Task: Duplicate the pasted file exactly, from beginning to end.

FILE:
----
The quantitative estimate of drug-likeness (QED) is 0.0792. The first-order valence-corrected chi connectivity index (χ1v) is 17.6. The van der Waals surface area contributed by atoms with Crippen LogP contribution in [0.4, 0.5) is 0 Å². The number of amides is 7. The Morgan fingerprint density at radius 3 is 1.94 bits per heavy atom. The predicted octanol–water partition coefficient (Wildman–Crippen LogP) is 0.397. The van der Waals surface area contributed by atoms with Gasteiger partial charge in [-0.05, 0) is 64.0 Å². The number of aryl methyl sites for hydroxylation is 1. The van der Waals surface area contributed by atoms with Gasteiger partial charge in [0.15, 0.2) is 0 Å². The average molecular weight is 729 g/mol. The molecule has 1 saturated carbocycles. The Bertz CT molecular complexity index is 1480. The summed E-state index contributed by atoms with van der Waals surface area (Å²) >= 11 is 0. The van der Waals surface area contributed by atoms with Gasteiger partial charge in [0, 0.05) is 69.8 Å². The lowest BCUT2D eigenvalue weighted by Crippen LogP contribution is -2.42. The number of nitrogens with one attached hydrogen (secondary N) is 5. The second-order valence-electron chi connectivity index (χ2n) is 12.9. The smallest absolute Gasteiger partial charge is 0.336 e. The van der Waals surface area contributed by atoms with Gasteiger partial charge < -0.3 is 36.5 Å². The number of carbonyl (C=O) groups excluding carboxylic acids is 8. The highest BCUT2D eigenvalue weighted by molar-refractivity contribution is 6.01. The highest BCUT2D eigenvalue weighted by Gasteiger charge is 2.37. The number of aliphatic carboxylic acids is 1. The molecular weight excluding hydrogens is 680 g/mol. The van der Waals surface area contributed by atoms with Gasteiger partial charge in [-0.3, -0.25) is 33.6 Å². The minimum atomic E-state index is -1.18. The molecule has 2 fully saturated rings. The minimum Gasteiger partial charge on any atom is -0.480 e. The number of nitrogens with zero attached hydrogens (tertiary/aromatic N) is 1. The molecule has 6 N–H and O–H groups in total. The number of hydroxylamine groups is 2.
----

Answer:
The quantitative estimate of drug-likeness (QED) is 0.0792. The first-order valence-corrected chi connectivity index (χ1v) is 17.6. The van der Waals surface area contributed by atoms with Crippen LogP contribution in [0.4, 0.5) is 0 Å². The number of amides is 7. The Morgan fingerprint density at radius 3 is 1.94 bits per heavy atom. The predicted octanol–water partition coefficient (Wildman–Crippen LogP) is 0.397. The van der Waals surface area contributed by atoms with Gasteiger partial charge in [-0.05, 0) is 64.0 Å². The number of aryl methyl sites for hydroxylation is 1. The van der Waals surface area contributed by atoms with Gasteiger partial charge in [0.15, 0.2) is 0 Å². The average molecular weight is 729 g/mol. The molecule has 1 saturated carbocycles. The Bertz CT molecular complexity index is 1480. The summed E-state index contributed by atoms with van der Waals surface area (Å²) >= 11 is 0. The van der Waals surface area contributed by atoms with Gasteiger partial charge in [0, 0.05) is 69.8 Å². The lowest BCUT2D eigenvalue weighted by Crippen LogP contribution is -2.42. The number of nitrogens with one attached hydrogen (secondary N) is 5. The second-order valence-electron chi connectivity index (χ2n) is 12.9. The smallest absolute Gasteiger partial charge is 0.336 e. The van der Waals surface area contributed by atoms with Gasteiger partial charge < -0.3 is 36.5 Å². The number of carbonyl (C=O) groups excluding carboxylic acids is 8. The highest BCUT2D eigenvalue weighted by molar-refractivity contribution is 6.01. The highest BCUT2D eigenvalue weighted by Gasteiger charge is 2.37. The number of aliphatic carboxylic acids is 1. The molecular weight excluding hydrogens is 680 g/mol. The van der Waals surface area contributed by atoms with Gasteiger partial charge in [-0.3, -0.25) is 33.6 Å². The minimum atomic E-state index is -1.18. The molecule has 2 fully saturated rings. The minimum Gasteiger partial charge on any atom is -0.480 e. The number of nitrogens with zero attached hydrogens (tertiary/aromatic N) is 1. The molecule has 6 N–H and O–H groups in total. The number of hydroxylamine groups is 2.